Balinese slow-roasted pork

Balinese slow-roasted pork

Leanne Kitchen

This is a very famous dish from Indonesia, which goes by the name babi guling, meaning ‘roast pork’. Usually a pig around 12 months old is traditionally cooked over hot coals for 3–4 hours. If you get the chance to visit Bali, get along to a babi guling restaurant – it’s an unforgettable local dining experience. This recipe calls for kencur, which is a ginger-like tuber with a very strong, medicinal flavour. It’s easiest to buy it ground from Asian supermarkets. Serve this with plain boiled rice and a nice cold beer!


Quantity Ingredient
1.5 kg piece boneless pork belly
1 1/2 tablespoons salt
1 teaspoon ground turmeric
1 tablespoon vegetable oil

Spice paste

Quantity Ingredient
1 1/2 teaspoons trasi (indonesian shrimp paste)
3 lemongrass stems, chopped, white part only
5 kaffir lime leaves, central vein removed, finely chopped
3 candlenuts, coarsely chopped
5 brown shallots, coarsely chopped
4 garlic cloves, chopped
6 red bird’s eye chillies
1 tablespoon chopped fresh turmeric
or 1 teaspoon ground turmeric
3 cm piece fresh ginger, chopped
3 teaspoons ground coriander
3 teaspoons ground kencur
1 1/2 tablespoons vegetable oil

To serve

Quantity Ingredient
kecap manis
Tomato sambal
peanut crackers, (optional)
lime wedges


  1. Using a sharp knife, score the underside of the pork belly all over in a criss-cross pattern, cutting about 1 cm into the meat.
  2. For the spice paste, wrap the trasi in foil. Heat a small, heavy-based frying pan over medium heat, add the wrapped trasi then dry-fry for 2 minutes on each side, or until fragrant. Cool and unwrap. Combine with the remaining paste ingredients in a food processor and process until a fairly smooth paste forms. Alternatively, use a mortar and pestle.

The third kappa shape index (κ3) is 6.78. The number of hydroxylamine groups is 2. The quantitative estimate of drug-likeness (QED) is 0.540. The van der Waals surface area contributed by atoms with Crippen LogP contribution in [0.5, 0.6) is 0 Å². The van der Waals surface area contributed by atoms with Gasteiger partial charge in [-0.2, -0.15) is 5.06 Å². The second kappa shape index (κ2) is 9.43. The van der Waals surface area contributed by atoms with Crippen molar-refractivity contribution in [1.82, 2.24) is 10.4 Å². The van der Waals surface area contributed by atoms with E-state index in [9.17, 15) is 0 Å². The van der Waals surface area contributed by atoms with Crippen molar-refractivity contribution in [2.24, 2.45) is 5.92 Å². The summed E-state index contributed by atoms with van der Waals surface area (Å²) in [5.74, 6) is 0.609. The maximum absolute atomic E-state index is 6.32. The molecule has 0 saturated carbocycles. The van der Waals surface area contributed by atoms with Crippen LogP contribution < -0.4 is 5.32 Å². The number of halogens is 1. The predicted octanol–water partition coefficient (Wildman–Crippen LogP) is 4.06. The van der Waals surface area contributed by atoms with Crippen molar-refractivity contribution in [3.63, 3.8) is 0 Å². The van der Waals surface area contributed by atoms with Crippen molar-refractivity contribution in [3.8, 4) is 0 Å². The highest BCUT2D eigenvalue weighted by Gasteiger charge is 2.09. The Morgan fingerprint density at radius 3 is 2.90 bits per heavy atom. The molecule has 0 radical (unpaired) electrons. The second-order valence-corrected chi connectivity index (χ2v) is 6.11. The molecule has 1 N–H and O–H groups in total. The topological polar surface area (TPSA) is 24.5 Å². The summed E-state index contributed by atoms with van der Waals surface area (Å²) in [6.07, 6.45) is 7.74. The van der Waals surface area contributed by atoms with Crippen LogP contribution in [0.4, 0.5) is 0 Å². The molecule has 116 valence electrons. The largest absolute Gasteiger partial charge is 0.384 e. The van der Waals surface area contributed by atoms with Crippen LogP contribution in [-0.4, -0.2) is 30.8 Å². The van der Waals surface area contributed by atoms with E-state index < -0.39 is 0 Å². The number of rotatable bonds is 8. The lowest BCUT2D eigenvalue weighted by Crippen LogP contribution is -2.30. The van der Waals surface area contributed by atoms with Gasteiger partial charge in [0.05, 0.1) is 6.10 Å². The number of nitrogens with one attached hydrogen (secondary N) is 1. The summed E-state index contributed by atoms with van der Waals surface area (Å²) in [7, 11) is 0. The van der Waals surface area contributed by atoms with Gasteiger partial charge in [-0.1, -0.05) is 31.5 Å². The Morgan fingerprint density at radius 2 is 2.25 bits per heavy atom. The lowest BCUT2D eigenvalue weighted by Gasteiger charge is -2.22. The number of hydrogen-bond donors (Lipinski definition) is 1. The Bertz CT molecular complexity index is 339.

3. Rub the paste all over the scored pork flesh then place in a non-reactive dish, skin side up.
  4. Combine the salt, ground turmeric and oil. Using your fingers, rub this all over the skin of the pork. Refrigerate the meat for 8 hours or overnight for the flavours to develop and the skin to dry out.
  5. Remove the pork from the refrigerator and bring to room temperature. Preheat the oven to 180°C.
  6. Roast the belly, skin side up, for 25 minutes. Remove the pork from the oven and prick the skin all over with a thin metal skewer, then roast for another 25 minutes.
  7. Heat the oven grill to high and put the pork, skin side up, on an oven tray lined with foil. Cook under the grill, about 8–10 cm from the heat, for 10–12 minutes or until the skin is evenly crackled – you may need to rotate the pork to get an even crackling. If you don’t have a grill, you can cook the crackling in a 230°C oven for 15–20 minutes or until crisp.
  8. Stand the pork at room temperature for 10–15 minutes to rest the meat, then slice into 1 cm thick pieces. Serve immediately with some kecap manis and tomato sambal for dipping, peanut crackers, if using, and lime wedges for squeezing over.
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